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Shoulder Dislocation

Shoulder Dislocation

The glenohumeral joint, also known as the shoulder is one of the most unstable and mobile joints in the human body. It is made up of three bones, the shoulder blade, the socket for the head of the humerus bone to lay within and the humerus bone. On top this is the clavicle bone also referred to as the collar bone. A shoulder dislocation occurs when the head of the humerus comes out of the natural ball and socket joint. That can happen forward, backwards or downwards, although anterior dislocation is the most common (forward).

Symptoms of dislocation 

  • Intense pain 
  • Unable to move the joint through normal ranges 
  • Swelling 
  • Bruising 
  • A visibly deformed or out of alignment shoulder

The symptoms from a dislocated shoulder can vary depending on what structures have be damaged. You may find weakness and/or numbness and tingling into the arm as well as muscle spasm that will increase pain levels. Once a shoulder has suffered a dislocation it naturally become unstable and exercise prescription from a physiotherapist is advised.

Causes

It takes a large amount of force to dislocate a shoulder although it is a naturally unstable joint. Extreme rotational forces can cause the head of the humerus to partially dislocate. This is known as a subluxation whereby the shoulder goes through a partial moment of dislocation causing ligaments and other soft tissue structures to be damaged.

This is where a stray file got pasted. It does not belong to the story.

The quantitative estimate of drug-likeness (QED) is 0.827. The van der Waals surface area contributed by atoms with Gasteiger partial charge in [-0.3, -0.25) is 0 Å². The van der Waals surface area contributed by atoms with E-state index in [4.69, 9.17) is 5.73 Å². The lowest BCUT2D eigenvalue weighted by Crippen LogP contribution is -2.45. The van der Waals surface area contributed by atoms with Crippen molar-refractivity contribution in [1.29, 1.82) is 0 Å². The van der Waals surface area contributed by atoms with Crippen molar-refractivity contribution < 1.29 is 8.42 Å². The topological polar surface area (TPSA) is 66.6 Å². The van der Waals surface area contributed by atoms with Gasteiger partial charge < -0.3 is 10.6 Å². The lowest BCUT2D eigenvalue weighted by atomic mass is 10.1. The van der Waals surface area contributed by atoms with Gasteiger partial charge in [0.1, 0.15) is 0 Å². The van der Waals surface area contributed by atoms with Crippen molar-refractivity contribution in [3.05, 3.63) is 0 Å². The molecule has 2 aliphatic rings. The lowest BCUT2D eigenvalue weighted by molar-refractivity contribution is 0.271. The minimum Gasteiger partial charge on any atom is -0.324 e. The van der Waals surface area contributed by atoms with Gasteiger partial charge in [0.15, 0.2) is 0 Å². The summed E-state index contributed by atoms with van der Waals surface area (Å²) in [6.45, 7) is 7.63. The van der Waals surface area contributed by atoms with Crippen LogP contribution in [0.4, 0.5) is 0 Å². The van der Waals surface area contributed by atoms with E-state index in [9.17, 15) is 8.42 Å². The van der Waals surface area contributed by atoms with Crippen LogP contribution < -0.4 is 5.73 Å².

Dislocations can occur by: 

Falling – falling is a common cause of shoulder dislocation, falling with an outstretch arm is particularly dangerous for the joint.

Sports related injuries – very common in contact sports such as rugby. This can also include falls when skiing or participating in gymnastics or volleyball.

Trauma not related to sports – direct impact to the shoulder is causative for this type of injury, this can also be if involved in a motor vehicle accident.

Treatment and management 

If you suffer from a shoulder dislocation or what is believed to be a dislocation you should seek medical attention immediately. Before then the aim is to move the shoulder as little as possible to avoid any further complications. On rare occasions the nerves and blood vessels can become damaged in or around the shoulder. If this is to happen then you may need surgery to repair the damaged structures.

After you have be assessed by a medical professional you may be immobilised in a sling for several weeks to allow the area plenty of rest. Following this the sore area should be iced several times a day for fifteen minutes at a time. Once the swelling has reduced your physiotherapist will provide you with some simple strengthening and stretching exercises to prevent the risk of another dislocation but also to reduce your current symptoms.

To aid in the prevention of shoulder dislocation you should

  • Wear protective clothing when necessary
  • Try to take care in avoiding falls 
  • Exercise regularly to maintain good strength and flexibility in all joints 
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